written by: Linda M. Rhinehart Neas
• edited by: Trent Lorcher
• updated: 1/5/2012
The use of math and art for Leonardo Da Vinci was the cornerstone of one of his most recognized paintings. In these lesson plans, students learn about the Golden Rectangle, Golden Triangle and Golden Spiral as well as discuss how Fibonacci numbers fit into the world of art.
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Phi and the Golden Ratio
Often, viewers ask why it is that the painting of the Mona Lisa draws them to her face and that mysterious smile. How did Da Vinci design his painting in just such a way as to cause onlookers to first look at the face, specifically the lips?
Da Vinci understood, like many other artists from ancient times through the 20th century, concept of the Golden Ratio. In fact, it was a concept on which he studied.
The Golden Ratio begins with Phi, an irrational number (1.618033988749895...). When used as the solution to a quadratic equation, Phi is the ratio of the line segments that result when a line is divided in one very special and unique way.
Therefore, (see diagram) the ratio of a line (A) to the length of a larger section (B) is the same as the ratio of (B) to the smaller section (C). This happens only at the point where A is 1.618 times B and B is 1.618 times C; alternatively C is 0.618 of B and B is 0.618 of A. (Note: Phi (upper case) is 1.618... and phi (lower case) is 0.618 or Phi minus 1.)
In the simplest of terms, The Golden Ratio is Phi squared or Phi plus 1. Using this formula, Leonardo Fibonacci discovered the mathematical series that can be witnessed in everything from DNA to seashells and from music to art and architecture.
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Da Vinci and the Golden Rectangle
As can be seen in this picture of the Mona Lisa, Da Vinci appears to have used the Golden Rectangle to bring balance and depth into the painting. The Golden Rectangle was believed by artists to be the most aesthetically pleasing quadrangle. In addition to the Golden Rectangle, Da Vinci, a mathematician as well as an artist, used the Golden Triangle to draw attention to the Mona Lisa's face. The Mona Lisa's body from elbow to elbow to the top of the head forms the Golden Triangle. A triangle, by virtue of its shape, naturally draws the eye up.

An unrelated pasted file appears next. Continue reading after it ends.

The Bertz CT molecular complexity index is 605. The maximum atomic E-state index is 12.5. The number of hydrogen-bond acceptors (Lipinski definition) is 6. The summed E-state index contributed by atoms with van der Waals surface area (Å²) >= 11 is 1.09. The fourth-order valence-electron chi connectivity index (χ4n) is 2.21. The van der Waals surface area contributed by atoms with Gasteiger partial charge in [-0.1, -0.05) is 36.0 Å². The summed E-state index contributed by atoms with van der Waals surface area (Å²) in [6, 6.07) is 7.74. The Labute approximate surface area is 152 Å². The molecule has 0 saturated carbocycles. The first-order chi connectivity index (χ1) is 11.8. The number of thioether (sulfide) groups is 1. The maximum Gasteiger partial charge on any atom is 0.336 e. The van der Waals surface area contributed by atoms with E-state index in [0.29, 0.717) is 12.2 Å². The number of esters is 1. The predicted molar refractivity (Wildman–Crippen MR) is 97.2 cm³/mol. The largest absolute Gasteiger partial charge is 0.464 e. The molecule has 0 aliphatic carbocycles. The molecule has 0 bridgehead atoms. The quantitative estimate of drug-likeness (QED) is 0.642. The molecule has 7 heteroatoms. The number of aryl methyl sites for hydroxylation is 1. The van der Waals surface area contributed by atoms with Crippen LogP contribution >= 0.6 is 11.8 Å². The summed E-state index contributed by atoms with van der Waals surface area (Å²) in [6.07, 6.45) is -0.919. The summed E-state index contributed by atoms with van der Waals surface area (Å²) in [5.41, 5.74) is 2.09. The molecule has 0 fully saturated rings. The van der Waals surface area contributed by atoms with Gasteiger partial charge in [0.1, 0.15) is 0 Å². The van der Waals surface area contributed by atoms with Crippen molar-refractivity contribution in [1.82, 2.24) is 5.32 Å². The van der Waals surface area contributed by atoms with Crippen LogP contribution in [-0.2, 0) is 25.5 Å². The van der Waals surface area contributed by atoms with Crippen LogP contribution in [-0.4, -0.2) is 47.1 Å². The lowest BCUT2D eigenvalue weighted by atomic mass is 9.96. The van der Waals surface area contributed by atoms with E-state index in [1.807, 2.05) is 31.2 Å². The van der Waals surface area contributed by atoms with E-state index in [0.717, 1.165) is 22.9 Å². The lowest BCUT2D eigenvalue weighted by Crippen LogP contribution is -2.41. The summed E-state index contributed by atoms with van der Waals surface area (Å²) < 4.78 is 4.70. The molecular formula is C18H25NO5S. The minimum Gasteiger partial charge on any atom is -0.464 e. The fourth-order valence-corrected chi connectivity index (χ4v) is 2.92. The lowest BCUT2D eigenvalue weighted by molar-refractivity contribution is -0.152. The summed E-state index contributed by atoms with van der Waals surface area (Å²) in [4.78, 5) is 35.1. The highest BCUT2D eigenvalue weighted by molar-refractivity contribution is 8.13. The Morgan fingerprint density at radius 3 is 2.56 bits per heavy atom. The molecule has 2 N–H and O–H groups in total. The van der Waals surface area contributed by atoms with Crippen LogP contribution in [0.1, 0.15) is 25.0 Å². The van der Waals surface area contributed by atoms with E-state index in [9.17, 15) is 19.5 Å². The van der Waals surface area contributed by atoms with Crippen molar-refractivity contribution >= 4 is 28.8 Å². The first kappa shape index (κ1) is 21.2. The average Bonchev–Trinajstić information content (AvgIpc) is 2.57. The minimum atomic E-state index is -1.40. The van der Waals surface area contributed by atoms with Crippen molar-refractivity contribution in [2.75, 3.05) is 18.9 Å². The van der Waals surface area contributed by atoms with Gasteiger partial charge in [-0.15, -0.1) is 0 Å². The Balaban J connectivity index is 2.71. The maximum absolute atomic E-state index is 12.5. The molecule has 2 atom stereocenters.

Da Vinci further incorporated math in art by first placing a Golden Rectangle just above the Mona Lisa's nose. By adding squares to the first rectangle using Fibonacci's series (explained below), Da Vinci formed what is termed the Golden Spiral.
The large Golden Rectangle is thus formed. The base of the rectangle is formed by a line that extends from the wrist to the elbow. Its sides are formed by extending a line up to the top of the head.
While the Golden Rectangle is thought to be aesthetically pleasing, the Golden Spiral is thought to draw the person into a painting. Spirals naturally cause the eye to pull to the center.
Teachers in classrooms with computer access may want to go online to Wolfram Demonstration Project where students can manipulate a Golden Rectangle to discover the number of uses found for it in the Mona Lisa.
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Utilizing manipulatives, classroom teachers can inspire students to discover firsthand how Leonard Da Vinci and other artists used math to create works of art. Manipulatives can be anything from UNIX cubes to buttons. Older students can use graph paper to accomplish this task.
Students can create their own Golden spirals using manipulatives. The trick is to add each number to the one before it. Begin with 0 and 1. The result is 1, now, to that 1 and another 1. The result is 2. Add 1 plus 2 is 3, 3 plus 2 is 5, 5 plus 3 is 8 and so on. (0,1,1,2,3,5,8,13...)
The Golden Spiral is found throughout nature. Cut a nautilus shell in half, view the double helix of DNA or look at the center of a sunflower and you will see a Golden Spiral.
Educators can take this lesson one-step further by having students create in various art mediums examples of the Golden Spiral.
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Discovering the use of math in the art of Leonardo Da Vinci, as well as the art of others throughout history, can create enthusiasm for learning in students of all ages. Learning how mathematics is used to create portraits, landscapes and architecture brings math to life for even the most math-phobic student. From the Golden Ratio to Fibonacci numbers, there is a wealth of opportunity to discover, create and enjoy in math and art.